Helpers at the nest refers to a situation in which offspring don't leave the parental environment immediately to raise offspring of their own, but remain with the parents for some period of time and assist the parents in raising additional broods.
Waiting to reproduce may be beneficial for birds whose probability of reproductive success is low. Suppose, for example, that reproductive success is limited by the number of available territories in which pairs of birds can breed. A younger, less-experienced bird may not be able to get and hold any territory;
therefore, on his own, he won't have much opportunity for reproduction. If he stays at the parental nest and helps care for his younger siblings, however, he can boost his inclusive fitness.
The reason bird studies tend to focus on the behavior of males rather than females is because it's usually males that defend territories and females that disperse to find mates — you know, the male bird sits and sings and hopes a female flies by. When territories are scarce, extra males pile up around home. In addition, the fact that the females are on the move can also mean increased female mortality, which skews the sex ratio of males to females.
Sometimes, no evidence exists that the helpers at the nest increase the number of offspring the parents are able to raise. In these cases, selection favors helping for different reasons:
1 To gain experience: A wealth of evidence shows that inexperienced pairs of birds are much less successful at raising offspring than are experienced birds. By sticking around to help, the young birds gain experience in parenting.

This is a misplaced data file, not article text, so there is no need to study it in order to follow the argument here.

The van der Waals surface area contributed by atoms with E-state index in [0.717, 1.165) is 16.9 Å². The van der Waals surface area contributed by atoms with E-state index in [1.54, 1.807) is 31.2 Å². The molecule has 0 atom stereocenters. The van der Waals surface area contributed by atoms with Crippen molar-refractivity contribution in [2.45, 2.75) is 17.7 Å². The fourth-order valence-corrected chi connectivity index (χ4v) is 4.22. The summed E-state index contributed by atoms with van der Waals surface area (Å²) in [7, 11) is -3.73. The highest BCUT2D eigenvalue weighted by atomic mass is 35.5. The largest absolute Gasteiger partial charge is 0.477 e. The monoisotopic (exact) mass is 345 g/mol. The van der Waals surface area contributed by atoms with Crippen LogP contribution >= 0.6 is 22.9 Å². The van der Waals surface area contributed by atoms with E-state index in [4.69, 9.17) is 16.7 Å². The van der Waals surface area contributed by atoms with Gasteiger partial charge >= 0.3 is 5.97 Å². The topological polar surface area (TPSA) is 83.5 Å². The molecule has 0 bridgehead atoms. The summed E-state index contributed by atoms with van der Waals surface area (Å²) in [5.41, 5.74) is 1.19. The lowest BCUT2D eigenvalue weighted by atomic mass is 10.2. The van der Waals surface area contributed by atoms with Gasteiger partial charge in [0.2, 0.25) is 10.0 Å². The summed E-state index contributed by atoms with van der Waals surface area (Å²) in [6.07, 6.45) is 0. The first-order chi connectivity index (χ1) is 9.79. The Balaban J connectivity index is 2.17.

1 To inherit the territory: In an environment where territories are both limited and needed to successfully raise offspring, staying in the parents' territory may result in a better chance of inheriting the territory when the parents die. (Consider this the suck-up principle.)
1 To wait out tough times: Environments fluctuate, and sometimes there just isn't enough food or enough available mates. In this case, hanging around in a bad year may increase your chance of surviving to breed in a good one later. Got a 30-year-old child living at home? Then you're intimately familiar with this scenario.
The young bird isn't sticking around just to be helpful; he's looking out for himself. The fact that his parents or siblings may benefit from his presence is beside the point. For that matter, the parents aren't acting altruistically either. Even if having the young bird around doesn't increase their own number of offspring, the parents still benefit if, by delaying leaving home, the young bird can increase his own reproductive success.
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